14 July, 2011

Kayaking Cures

I took some time off from writing (publicly at least) because I had misplaced my positive mindset for quite awhile. While I know some find it therapeutic to share when they are down, I find it even more so to share when I'm upbeat - that way when I look back and reread, I have some of my own thoughts to keep me going in the positive direction. I apologize for the hiatus, but even more so for the nerdy 'betes and kayak jargon that fills this post - its summertime, so that's really all I've got going on :)

Tuesday night I went out on the Potomac to practice my paddling skills, and was excited that we would be spending more time on moving water than we normally do. The two practices I had gone to prior to this one both had their diabetes moments, and I was sure that this one would too. At each of the earlier practices, other kayakers had noticed my pump - the first asking me if it was a fancy waterproof cell phone, and the second (in the medical field and use to work in an endo's office) asking if they finally made waterproof pumps. The first experience made me laugh a little, but gave me a chance to give a quick diabetes info session. The second made me happy just because someone knew what it was - I love that feeling when someone gets it!

So, I checked my pump before I left to make sure I had enough insulin - 6 units remaining, but plenty to get through a few hours of kayaking in the evening (my basal rates are really low at this time of day, plus I knew I'd be cranking down the temp basal anyway). I checked my blood sugar - just over 200 - a tad on the high side, but I only give myself a quarter of my correction, knowing I'll be burning up glucose like crazy on the river. You might wonder why I don't just take my pump completely, since I use so little insulin then anyway. I've done this before, but I really prefer to keep it on during exercise so I have the benefit of the tiny doses of insulin so my body can access and burn up the carbs that I take in. I tossed a spare set of everything in my bag knowing that after 3+ days and 3 hrs of kayaking, my infusion set probably wasn't going to be too keen on staying adhered. Got my gear, made sure my rash guard was tucked in over my site to protect it, put on my spray skirt, pfd, and carried the rest of my gear down to the river.

I had just started using an otterbox the week before (I figured it might be good for me to have a spare meter with me when I'm out for longer paddles), so I stashed that in the back of my boat before hoping on the water. We practiced rolling on flat water, and then headed upstream to play in the chutes. We paddled upstream for awhile, and then stopped to rest for a bit - this is when I felt around and noticed that my infusion set had come out completely. So, knowing I didn't have many options, I pulled that sucker off the rest of the way and shoved the whole thing in my pocket. We were 30 minutes in to our 3 hours on the river.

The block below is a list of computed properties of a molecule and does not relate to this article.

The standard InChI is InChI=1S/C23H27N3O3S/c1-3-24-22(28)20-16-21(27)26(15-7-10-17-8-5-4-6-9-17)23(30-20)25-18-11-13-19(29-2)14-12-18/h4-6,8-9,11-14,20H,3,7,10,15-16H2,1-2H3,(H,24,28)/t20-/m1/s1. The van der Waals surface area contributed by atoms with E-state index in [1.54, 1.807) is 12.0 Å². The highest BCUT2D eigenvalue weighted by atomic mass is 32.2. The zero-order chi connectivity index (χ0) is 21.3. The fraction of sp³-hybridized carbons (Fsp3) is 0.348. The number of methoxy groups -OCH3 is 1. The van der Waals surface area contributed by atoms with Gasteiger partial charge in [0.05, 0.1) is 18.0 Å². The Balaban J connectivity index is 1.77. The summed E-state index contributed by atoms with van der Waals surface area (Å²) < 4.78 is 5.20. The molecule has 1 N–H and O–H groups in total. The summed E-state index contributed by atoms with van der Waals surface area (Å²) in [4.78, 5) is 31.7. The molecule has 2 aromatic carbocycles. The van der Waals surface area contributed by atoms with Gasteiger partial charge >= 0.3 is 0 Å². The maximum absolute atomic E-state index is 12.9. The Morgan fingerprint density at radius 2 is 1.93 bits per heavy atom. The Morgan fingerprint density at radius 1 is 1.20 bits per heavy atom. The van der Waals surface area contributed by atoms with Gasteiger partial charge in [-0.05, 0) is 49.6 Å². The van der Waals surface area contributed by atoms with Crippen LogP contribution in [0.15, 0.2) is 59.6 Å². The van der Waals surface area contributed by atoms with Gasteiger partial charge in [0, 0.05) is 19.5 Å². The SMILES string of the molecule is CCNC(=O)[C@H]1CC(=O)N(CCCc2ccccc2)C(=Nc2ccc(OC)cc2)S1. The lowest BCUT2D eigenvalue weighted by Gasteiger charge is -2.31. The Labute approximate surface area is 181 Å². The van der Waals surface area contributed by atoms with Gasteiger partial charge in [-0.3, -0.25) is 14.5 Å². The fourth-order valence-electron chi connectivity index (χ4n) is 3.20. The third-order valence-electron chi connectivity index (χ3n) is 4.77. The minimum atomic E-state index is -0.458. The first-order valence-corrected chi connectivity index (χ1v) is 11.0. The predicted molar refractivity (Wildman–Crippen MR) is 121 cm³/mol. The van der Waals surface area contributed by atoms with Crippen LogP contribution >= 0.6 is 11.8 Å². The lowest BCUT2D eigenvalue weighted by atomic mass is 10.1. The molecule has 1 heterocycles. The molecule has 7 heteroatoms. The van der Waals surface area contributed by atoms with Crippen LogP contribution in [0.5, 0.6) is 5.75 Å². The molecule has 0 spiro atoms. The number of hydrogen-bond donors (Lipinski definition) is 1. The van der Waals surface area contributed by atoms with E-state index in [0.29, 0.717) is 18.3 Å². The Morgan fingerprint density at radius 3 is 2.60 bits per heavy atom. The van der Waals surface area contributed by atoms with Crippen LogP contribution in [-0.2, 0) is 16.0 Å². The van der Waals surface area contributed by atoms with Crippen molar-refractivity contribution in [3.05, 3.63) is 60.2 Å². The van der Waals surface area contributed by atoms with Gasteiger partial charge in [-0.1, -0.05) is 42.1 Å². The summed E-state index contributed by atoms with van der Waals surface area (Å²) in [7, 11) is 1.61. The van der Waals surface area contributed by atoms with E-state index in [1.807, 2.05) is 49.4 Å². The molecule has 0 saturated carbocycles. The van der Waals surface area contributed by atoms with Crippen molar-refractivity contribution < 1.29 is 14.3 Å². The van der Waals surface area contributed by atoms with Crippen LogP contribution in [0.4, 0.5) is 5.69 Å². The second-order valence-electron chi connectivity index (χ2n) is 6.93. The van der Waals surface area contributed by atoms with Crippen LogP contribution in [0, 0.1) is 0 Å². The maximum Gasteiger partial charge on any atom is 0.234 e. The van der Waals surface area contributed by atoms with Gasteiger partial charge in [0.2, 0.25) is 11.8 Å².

For the next hour we practiced rolling our kayaks in the rapids - normally rolling is a great way to cool off - but with air temps at 100, and water temps over 85, it wasn't much of a relief - but it was great fun! We did a bunch of ferrying drills, and practiced some peel outs, and generally exhausted every muscle in our bodies. I took a break for a few - feeling worn out, but also feeling like my lips and mouth couldn't possibly be more dry. I wanted to drink the whole potomac, except that I'd likely grow a third eye, or suffer from hormone overdose. So now I'm thinking about how I was 200 before getting on the water, and that I've been disconnected for at least an hour, but likely longer, and I haven't felt this thirsty since I was in the hospital. I sip some water from my now warm bottle that has been sloshing around in my boat, and I decide its time to play in the waves a little more. So I pretend to be brave for awhile, and ferry back and forth across some of the more tame waves while watching some guys in playboats do some pretty wicked tricks.

Our instructor asks if everyone is down for staying out later tonight - and I find myself nodding with the rest of the crew, despite thinking in the back of my head that I really need to hook myself back up to an insulin source soon. Since we've all agreed to stay, I jump back in to practicing, and we go back to spotting each other for more rolling practice. I finally force myself to take a rest, thinking that I'm likely in the 300s, which isn't the greatest time for vigorous exercise. I dig my otterbox out of the stern of my boat, nearly flipping myself over since my muscles are kind of shaky and unstable at this point. I open the box, dry off my fingers with the tiny towel I keep inside, and I fish a test strip out of the container and shove it in my backup meter (thank goodness the aviva strips are bigger than the ones I use on my regular one-touch - so much easier to handle out on the water). Prick, wait 5 seconds, and up pops a 99! Can't get much more perfect than that! So, disconnected for at least two hours at this point, but my blood sugar hits the mark spot on - glad that site got ripped out, otherwise I would have ended up quite low. I guess the exercise and adrenaline cancelled out perfectly - pretty sure this is a sign that if I just stay out on the water all the time I'll be cured! I even got to down some juice when I got out of the water and keep my pump off til after my shower without going too high. I was clearly meant to be a fish - with a working pancreas :)

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